The Foreign Service Journal, June 2020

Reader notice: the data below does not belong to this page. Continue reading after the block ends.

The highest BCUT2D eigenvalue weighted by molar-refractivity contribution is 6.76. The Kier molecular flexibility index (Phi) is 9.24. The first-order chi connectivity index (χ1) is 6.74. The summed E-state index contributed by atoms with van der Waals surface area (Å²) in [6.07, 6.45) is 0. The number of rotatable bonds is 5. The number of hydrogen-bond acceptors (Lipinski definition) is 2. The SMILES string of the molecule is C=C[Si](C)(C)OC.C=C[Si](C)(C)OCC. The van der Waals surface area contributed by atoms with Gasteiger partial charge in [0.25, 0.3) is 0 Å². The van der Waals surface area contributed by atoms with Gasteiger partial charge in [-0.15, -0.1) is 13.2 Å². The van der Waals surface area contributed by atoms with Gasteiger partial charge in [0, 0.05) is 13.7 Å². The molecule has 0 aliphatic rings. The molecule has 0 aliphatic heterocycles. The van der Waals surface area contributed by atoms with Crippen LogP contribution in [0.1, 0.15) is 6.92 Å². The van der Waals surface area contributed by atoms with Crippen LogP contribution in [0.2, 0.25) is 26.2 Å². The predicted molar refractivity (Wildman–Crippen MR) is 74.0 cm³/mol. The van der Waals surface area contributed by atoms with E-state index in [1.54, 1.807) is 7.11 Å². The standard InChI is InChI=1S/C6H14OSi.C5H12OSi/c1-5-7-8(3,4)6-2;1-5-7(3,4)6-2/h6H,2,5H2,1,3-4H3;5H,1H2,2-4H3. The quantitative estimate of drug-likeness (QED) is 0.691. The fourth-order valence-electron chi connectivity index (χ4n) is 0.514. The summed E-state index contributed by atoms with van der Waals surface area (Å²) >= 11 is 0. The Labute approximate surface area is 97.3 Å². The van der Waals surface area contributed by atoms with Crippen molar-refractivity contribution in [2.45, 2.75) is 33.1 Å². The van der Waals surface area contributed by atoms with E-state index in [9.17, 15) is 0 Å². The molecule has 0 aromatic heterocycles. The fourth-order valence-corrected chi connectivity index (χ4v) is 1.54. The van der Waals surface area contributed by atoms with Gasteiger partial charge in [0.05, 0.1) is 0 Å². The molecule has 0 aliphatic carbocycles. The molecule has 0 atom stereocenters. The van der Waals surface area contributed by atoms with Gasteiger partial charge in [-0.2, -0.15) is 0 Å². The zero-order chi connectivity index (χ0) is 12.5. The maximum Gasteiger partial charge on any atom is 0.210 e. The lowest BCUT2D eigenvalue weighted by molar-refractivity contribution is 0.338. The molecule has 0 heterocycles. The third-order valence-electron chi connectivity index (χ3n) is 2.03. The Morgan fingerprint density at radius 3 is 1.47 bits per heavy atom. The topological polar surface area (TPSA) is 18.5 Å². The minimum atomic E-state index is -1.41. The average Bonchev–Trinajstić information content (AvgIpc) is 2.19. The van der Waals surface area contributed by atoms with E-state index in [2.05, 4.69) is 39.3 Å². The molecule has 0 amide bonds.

10 JUNE 2020 | THE FOREIGN SERVICE JOURNAL Tex Harris and a Girl Named Alex In 1995 when the Foreign Agricultural Service gave up its three-year battle to keep me out of the Foreign Service due to my minor daughter’s disability, it was the first case of its kind under the Ameri- cans with Disabilities Act of 1990 and the Federal Rehabilitation Act of 1973, as amended. I sent a copy of the final decision to F. Allen “Tex” Harris, who was AFSA president during my brutal bureaucratic battle. Tex, who passed away in February, supported my fight. I knew of his successful dissent in other battles, including exposing human rights abuses in Argentina, and had called him several times during my three-year battle for dis- ability rights in the foreign affairs agen- cies. I vividly recall the times Tex called me, to ask about my daughter’s health and to offer kind words. The U.S. Equal Employment Opportu- nity Commission and the Justice Depart- ment’s Civil Rights Division reversed the FAS stand on the grounds that it constituted associational discrimination against persons with disabilities. A 950- word column in The New York Times on Jan. 22, 1995, also helped. I shared the final decision with Tex and asked him to share it with all foreign affairs agencies and all AFSA members. “Never again” became my motto. On May 25, 1995, Harris wrote a letter to Secretary of Agriculture Dan Glickman, a former U.S. congressman who had voted for the ADA. A brief three-paragraph letter, it meant the world to my family. It meant Tex Harris LETTERS understood my fight was not only for me but for other qualified Foreign Service candidates denied or forced from duty solely due to disability discrimination. “I’m pleased to commend the Department of Agriculture’s Office of Equal Employment Opportunity for the thoughtful decision it issued in James E. Patterson’s case (case number 921203),” Harris wrote. “For too long, the Foreign Affairs agencies have disregarded the prohibitions in the Reha- bilitation Act and the Ameri- cans with Disabilities Act against discrimination on the basis of an employee’s disabil- ity, or the disability of a person with whom the employee has a relationship or association, by refusing to offer an accommoda- tion to these individuals.” Harris continued: “In the past, AFSA has had several requests for assistance from individuals who have been unable to get a medical clearance because of either their own disability or one of their family member’s.” I understood the sorrow of others who had accepted discrimination as a fact of their lives. They had been told by their government that they were “insur- ance burdens” and unworthy of diplo- matic careers because their disabilities or their disabled dependents would make others “sad” or “uncomfortable.” I was told these things. “We are pleased with the EEO Office’s decision in Mr. Patterson’s case, in which the office recognized that a reasonable accommodation for an employee whose dependent could not be medically cleared was to permit an accompanied tour and the payment of a separate maintenance allowance,” Harris wrote. “The Department of Agriculture’s final decision provides a much-needed precedent in this important area of civil rights law.” Harris called USDA’s decision “well- reasoned.” He copied his letter and FAS’ Final Agency Decision (FAD 921203) to Secretary of State Warren Christopher, Secretary of Commerce Ronald Brown, USIA Director Joseph Duffy and J. Brian Atwood. In turn, I forwarded Tex’s letter to disability rights activists, academics and others. Battling the foreign policy bureau- cracy is not for the faint of heart. I choose not to dwell on the “brutal” moments, but to recall the better moments, such as every time I spoke with Tex Harris. He let my daughter and me know we were not alone. n James Patterson FSO, retired Washington, D.C. Share your thoughts about this month’s issue. Submit letters to the editor: